20. ^ Graham Ruddick (16 December 2013). "Primark targets chic French shoppers as it opens in Marseille". The Telegraph. Telegraph Media Group. Retrieved 9 December 2016.
  21. ^ Redazione (31 August 2014). "Primark, la catena di shopping low cost arriva in Italia". Velvet Style Italia.
  22. ^ Graham Ruddick (23 April 2014). "Primark to open in the United States". The Telegraph. Telegraph Media Group.
  23. ^ "To będzie prawdziwy hit. Primark wreszcie otworzy sklepy w Polsce". Business Insider (in Polish). 20 July 2018. Retrieved 20 July 2018.
  24. ^ "Huge blaze at historic Belfast building destroys Primark store". ITV News. ITN. 28 August 2018.
  25. ^ Fears Belfast's Bank Building will collapse after Primark fire The Guardian, 28 August 2018
  26. ^ Busby, Mattha (8 December 2018). "Huge queue as new Primark opens in Belfast after fire". The Guardian. Retrieved 9 December 2018.
  27. ^ "Primark joins Ethical Trading Initiative ETI". Ethical Trading Initiative. 26 May 2006. Archived from the original on 8 October 2007.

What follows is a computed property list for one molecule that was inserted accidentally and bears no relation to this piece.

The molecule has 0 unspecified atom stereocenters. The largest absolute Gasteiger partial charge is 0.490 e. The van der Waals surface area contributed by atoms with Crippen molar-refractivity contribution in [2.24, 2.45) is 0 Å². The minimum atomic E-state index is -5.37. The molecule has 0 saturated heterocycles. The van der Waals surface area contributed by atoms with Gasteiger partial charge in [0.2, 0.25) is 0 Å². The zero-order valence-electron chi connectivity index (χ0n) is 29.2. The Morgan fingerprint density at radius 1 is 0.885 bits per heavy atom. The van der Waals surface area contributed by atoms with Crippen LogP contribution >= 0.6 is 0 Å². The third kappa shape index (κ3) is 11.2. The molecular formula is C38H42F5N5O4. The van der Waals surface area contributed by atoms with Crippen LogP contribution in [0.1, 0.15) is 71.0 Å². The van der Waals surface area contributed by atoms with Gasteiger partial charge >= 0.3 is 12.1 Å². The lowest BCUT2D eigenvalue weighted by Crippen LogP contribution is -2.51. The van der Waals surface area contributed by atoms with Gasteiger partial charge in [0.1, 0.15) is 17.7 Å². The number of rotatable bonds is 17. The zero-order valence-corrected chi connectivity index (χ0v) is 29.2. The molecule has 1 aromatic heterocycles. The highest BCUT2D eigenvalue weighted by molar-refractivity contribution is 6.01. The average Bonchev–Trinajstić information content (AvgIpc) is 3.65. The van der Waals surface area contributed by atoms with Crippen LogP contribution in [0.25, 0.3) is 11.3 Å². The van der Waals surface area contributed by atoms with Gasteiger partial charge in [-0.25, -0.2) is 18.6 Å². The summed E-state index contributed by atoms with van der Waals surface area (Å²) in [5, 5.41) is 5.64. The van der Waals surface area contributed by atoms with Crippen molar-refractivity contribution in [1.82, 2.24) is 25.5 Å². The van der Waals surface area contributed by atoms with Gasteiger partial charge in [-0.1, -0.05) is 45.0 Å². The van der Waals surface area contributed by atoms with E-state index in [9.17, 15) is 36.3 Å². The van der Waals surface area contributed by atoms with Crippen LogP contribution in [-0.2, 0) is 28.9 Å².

28. ^ "Fashion Victims II". War on Want. Archived from the original on 2 March 2009. Retrieved 18 February 2009.
  29. ^ McDougall, Dan (11 January 2009). "Primark in storm over conditions at UK supplier". The Guardian. Retrieved 22 May 2010.
  30. ^ "BBC Trust". Archived from the original on 19 June 2011. Retrieved 17 June 2011.
  31. ^ Burrell, Ian; Hickman, Martin (16 June 2011). "BBC crisis over 'fake' sweatshop scene in Primark documentary". The Independent.
  32. ^ "Primark welcomes the BBC Panorama verdict". Primark Response. Archived from the original on 18 June 2011.
  33. ^ "Responsibility - Responsibility in action - Primark Ethical Trade Team". Associated British Foods. Archived from the original on 2 May 2015. Retrieved 8 September 2015.
  34. ^ Ahmed, Saeed; Lakhani, Leone (14 June 2013), "Bangladesh building collapse: An end to recovery efforts, a promise of a new start", CNN, retrieved 16 December 2013